I just finished helping a friend paint the interior of probably our 20th
house in the last 10 years. Typically he rolls on the latex to paint the
walls and I cut in. Also I do most of the oil based enamel trim painting.
Through the years he has always used thinner to thin the paint and to clean
the brushes. It has always been a pet peeve of mine to come back after
lunch and begin the trim work again. I always clean the brush in thinner
before leaving and when I resume painting the residual thinner in the brush
blends with the paint in the brush and runs down the handle for the next
hour. I HATE THAT! And It never starts immediately, it begins 15 minutes
after thinking I am starting with a "basically dry" brush. I often will
prime the brush with a very small bit of thinner but what resides after
cleaning is way way more than "a bit".
This time around he brought mineral spirits, odorless AAMOF.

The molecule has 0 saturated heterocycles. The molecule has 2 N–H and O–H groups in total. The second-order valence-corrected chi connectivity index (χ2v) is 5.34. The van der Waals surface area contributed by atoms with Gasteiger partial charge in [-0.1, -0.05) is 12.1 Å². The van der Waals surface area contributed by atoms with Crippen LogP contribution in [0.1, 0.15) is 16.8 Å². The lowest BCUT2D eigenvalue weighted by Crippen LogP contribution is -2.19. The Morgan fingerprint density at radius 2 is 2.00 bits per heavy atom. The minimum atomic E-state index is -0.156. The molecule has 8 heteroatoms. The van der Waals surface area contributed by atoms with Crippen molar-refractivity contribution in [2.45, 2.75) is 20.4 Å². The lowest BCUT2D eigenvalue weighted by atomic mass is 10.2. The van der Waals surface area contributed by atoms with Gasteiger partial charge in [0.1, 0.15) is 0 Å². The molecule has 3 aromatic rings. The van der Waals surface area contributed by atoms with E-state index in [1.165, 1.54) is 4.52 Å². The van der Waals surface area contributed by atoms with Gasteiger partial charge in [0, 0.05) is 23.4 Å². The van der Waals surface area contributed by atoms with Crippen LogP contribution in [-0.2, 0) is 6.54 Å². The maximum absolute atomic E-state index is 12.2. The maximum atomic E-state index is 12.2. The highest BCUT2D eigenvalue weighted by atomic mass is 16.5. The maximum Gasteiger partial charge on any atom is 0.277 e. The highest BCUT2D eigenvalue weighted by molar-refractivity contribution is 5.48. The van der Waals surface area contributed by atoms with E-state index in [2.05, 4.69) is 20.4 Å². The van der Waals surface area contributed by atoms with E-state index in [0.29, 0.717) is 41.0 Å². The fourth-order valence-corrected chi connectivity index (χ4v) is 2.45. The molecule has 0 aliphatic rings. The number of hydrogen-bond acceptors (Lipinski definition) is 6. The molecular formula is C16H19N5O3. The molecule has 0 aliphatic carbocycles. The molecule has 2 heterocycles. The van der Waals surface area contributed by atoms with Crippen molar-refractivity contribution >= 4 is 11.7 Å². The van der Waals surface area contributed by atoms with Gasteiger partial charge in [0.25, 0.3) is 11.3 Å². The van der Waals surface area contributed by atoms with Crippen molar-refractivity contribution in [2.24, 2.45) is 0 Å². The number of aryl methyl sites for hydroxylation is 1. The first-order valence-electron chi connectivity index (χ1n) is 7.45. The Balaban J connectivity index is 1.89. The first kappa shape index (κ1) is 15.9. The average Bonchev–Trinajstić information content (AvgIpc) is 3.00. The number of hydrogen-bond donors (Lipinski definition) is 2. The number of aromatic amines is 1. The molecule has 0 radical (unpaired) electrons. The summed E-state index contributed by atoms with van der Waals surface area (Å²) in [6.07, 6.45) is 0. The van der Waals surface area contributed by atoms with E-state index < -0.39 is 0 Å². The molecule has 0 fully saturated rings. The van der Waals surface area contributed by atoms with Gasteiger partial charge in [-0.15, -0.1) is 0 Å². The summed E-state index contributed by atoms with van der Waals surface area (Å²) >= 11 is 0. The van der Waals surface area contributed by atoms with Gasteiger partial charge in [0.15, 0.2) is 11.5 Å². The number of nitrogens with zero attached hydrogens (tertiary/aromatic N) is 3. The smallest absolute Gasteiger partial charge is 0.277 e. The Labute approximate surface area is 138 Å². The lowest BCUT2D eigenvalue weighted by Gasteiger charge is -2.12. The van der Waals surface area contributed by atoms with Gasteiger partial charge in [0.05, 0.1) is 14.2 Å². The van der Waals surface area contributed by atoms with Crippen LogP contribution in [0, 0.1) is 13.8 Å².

1. No odor, although Swingman would testify that is smells like a refinery
13.6 miles NE of Pasadena, TX had just released .003 atoms of smelly stuff
into the atmosphere about 15 minutes prior. ;~)
2. It works just as well as thinner for cleaning the brushes.
3. I never once had a friggin dripping brush after lunch.
Does mineral spirits evaporate faster than thinner?
When I have to take a less than overnight break from painting/staining I wrap
the brush/roller/pad tightly in kitchen plastic wrap and set it aside. If
than that I'll clean an oil based applicator. This will work for latex paint
and if you freeze it you can save it for days. I've not tried this with lacquer
so I can't say if it will work for it.
Seems unreasonable given that paint thinner is primarily if not entirely
mineral spirits. This information is based on the various cans I've looked
at over the years...
Try wrapping the paint wet brush in plastic wrap during lunch rather than
cleaning the brush. --OR-- Spin the brush to get rid of the fluid trapped in
the heel and then dry well with paper towels and wrap the brush in newspaper
to absorb fluid during lunch. It helps to suspend the brush by the handle,